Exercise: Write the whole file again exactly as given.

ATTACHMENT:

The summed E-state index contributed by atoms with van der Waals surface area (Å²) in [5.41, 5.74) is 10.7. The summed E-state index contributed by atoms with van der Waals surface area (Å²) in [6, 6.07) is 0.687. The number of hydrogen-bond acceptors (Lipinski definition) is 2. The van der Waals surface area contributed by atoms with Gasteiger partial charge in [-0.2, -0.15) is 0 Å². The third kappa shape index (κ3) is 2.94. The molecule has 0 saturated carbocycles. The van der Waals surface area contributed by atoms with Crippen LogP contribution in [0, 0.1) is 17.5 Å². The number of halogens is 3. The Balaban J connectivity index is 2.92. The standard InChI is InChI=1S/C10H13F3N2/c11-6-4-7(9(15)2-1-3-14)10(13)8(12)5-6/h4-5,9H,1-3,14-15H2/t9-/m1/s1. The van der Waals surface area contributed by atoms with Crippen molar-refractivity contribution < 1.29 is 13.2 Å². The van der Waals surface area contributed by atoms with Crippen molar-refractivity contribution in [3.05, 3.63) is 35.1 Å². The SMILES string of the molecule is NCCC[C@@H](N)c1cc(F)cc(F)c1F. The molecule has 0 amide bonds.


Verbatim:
The summed E-state index contributed by atoms with van der Waals surface area (Å²) in [5.41, 5.74) is 10.7. The summed E-state index contributed by atoms with van der Waals surface area (Å²) in [6, 6.07) is 0.687. The number of hydrogen-bond acceptors (Lipinski definition) is 2. The van der Waals surface area contributed by atoms with Gasteiger partial charge in [-0.2, -0.15) is 0 Å². The third kappa shape index (κ3) is 2.94. The molecule has 0 saturated carbocycles. The van der Waals surface area contributed by atoms with Crippen LogP contribution in [0, 0.1) is 17.5 Å². The number of halogens is 3. The Balaban J connectivity index is 2.92. The standard InChI is InChI=1S/C10H13F3N2/c11-6-4-7(9(15)2-1-3-14)10(13)8(12)5-6/h4-5,9H,1-3,14-15H2/t9-/m1/s1. The van der Waals surface area contributed by atoms with Crippen molar-refractivity contribution < 1.29 is 13.2 Å². The van der Waals surface area contributed by atoms with Crippen molar-refractivity contribution in [3.05, 3.63) is 35.1 Å². The SMILES string of the molecule is NCCC[C@@H](N)c1cc(F)cc(F)c1F. The molecule has 0 amide bonds.